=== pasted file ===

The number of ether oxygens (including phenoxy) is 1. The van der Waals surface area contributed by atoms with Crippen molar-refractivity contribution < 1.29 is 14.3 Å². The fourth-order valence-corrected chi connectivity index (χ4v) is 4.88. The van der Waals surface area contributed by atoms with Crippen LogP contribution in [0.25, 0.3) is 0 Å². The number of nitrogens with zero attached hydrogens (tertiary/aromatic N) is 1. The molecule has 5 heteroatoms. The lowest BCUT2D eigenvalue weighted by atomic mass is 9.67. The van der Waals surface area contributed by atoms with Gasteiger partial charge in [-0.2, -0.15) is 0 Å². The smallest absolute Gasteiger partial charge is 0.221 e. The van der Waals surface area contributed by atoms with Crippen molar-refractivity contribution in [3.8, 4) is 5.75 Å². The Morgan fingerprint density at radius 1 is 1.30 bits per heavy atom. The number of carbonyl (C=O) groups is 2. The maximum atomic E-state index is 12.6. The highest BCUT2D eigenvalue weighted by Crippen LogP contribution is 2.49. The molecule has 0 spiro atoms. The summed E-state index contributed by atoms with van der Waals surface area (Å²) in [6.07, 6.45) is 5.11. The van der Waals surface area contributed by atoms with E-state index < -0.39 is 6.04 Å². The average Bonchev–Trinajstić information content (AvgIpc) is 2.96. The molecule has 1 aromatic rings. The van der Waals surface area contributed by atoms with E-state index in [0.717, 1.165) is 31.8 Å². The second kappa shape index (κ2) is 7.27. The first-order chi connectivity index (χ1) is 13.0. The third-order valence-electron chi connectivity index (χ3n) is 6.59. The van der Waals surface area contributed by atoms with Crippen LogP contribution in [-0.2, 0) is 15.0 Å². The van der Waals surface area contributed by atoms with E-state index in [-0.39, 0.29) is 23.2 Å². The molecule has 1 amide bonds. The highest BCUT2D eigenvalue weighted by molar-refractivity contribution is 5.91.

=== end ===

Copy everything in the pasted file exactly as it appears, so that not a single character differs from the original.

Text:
The number of ether oxygens (including phenoxy) is 1. The van der Waals surface area contributed by atoms with Crippen molar-refractivity contribution < 1.29 is 14.3 Å². The fourth-order valence-corrected chi connectivity index (χ4v) is 4.88. The van der Waals surface area contributed by atoms with Crippen LogP contribution in [0.25, 0.3) is 0 Å². The number of nitrogens with zero attached hydrogens (tertiary/aromatic N) is 1. The molecule has 5 heteroatoms. The lowest BCUT2D eigenvalue weighted by atomic mass is 9.67. The van der Waals surface area contributed by atoms with Gasteiger partial charge in [-0.2, -0.15) is 0 Å². The smallest absolute Gasteiger partial charge is 0.221 e. The van der Waals surface area contributed by atoms with Crippen molar-refractivity contribution in [3.8, 4) is 5.75 Å². The Morgan fingerprint density at radius 1 is 1.30 bits per heavy atom. The number of carbonyl (C=O) groups is 2. The maximum atomic E-state index is 12.6. The highest BCUT2D eigenvalue weighted by Crippen LogP contribution is 2.49. The molecule has 0 spiro atoms. The summed E-state index contributed by atoms with van der Waals surface area (Å²) in [6.07, 6.45) is 5.11. The van der Waals surface area contributed by atoms with E-state index < -0.39 is 6.04 Å². The average Bonchev–Trinajstić information content (AvgIpc) is 2.96. The molecule has 1 aromatic rings. The van der Waals surface area contributed by atoms with E-state index in [0.717, 1.165) is 31.8 Å². The second kappa shape index (κ2) is 7.27. The first-order chi connectivity index (χ1) is 13.0. The third-order valence-electron chi connectivity index (χ3n) is 6.59. The van der Waals surface area contributed by atoms with Crippen LogP contribution in [-0.2, 0) is 15.0 Å². The van der Waals surface area contributed by atoms with E-state index in [-0.39, 0.29) is 23.2 Å². The molecule has 1 amide bonds. The highest BCUT2D eigenvalue weighted by molar-refractivity contribution is 5.91.